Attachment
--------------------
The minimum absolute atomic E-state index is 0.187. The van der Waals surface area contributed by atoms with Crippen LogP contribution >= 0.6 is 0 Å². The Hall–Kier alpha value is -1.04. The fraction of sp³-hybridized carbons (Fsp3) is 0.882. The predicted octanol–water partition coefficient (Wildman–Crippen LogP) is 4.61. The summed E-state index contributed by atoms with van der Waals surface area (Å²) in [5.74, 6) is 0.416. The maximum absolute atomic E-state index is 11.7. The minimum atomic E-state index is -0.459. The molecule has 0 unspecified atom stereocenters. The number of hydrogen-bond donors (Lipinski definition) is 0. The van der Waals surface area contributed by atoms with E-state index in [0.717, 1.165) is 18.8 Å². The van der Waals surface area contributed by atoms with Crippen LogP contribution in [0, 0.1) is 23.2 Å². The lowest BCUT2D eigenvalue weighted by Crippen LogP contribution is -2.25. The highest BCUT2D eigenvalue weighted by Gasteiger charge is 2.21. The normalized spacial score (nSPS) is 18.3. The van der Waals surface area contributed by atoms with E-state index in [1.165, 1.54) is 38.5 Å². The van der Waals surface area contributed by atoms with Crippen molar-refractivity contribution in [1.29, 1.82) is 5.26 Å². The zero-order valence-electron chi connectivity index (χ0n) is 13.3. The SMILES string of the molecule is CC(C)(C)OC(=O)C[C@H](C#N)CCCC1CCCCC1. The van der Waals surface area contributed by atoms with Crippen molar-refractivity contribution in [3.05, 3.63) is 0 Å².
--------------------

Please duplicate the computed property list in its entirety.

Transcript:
The minimum absolute atomic E-state index is 0.187. The van der Waals surface area contributed by atoms with Crippen LogP contribution >= 0.6 is 0 Å². The Hall–Kier alpha value is -1.04. The fraction of sp³-hybridized carbons (Fsp3) is 0.882. The predicted octanol–water partition coefficient (Wildman–Crippen LogP) is 4.61. The summed E-state index contributed by atoms with van der Waals surface area (Å²) in [5.74, 6) is 0.416. The maximum absolute atomic E-state index is 11.7. The minimum atomic E-state index is -0.459. The molecule has 0 unspecified atom stereocenters. The number of hydrogen-bond donors (Lipinski definition) is 0. The van der Waals surface area contributed by atoms with E-state index in [0.717, 1.165) is 18.8 Å². The van der Waals surface area contributed by atoms with Crippen LogP contribution in [0, 0.1) is 23.2 Å². The lowest BCUT2D eigenvalue weighted by Crippen LogP contribution is -2.25. The highest BCUT2D eigenvalue weighted by Gasteiger charge is 2.21. The normalized spacial score (nSPS) is 18.3. The van der Waals surface area contributed by atoms with E-state index in [1.165, 1.54) is 38.5 Å². The van der Waals surface area contributed by atoms with Crippen molar-refractivity contribution in [1.29, 1.82) is 5.26 Å². The zero-order valence-electron chi connectivity index (χ0n) is 13.3. The SMILES string of the molecule is CC(C)(C)OC(=O)C[C@H](C#N)CCCC1CCCCC1. The van der Waals surface area contributed by atoms with Crippen molar-refractivity contribution in [3.05, 3.63) is 0 Å².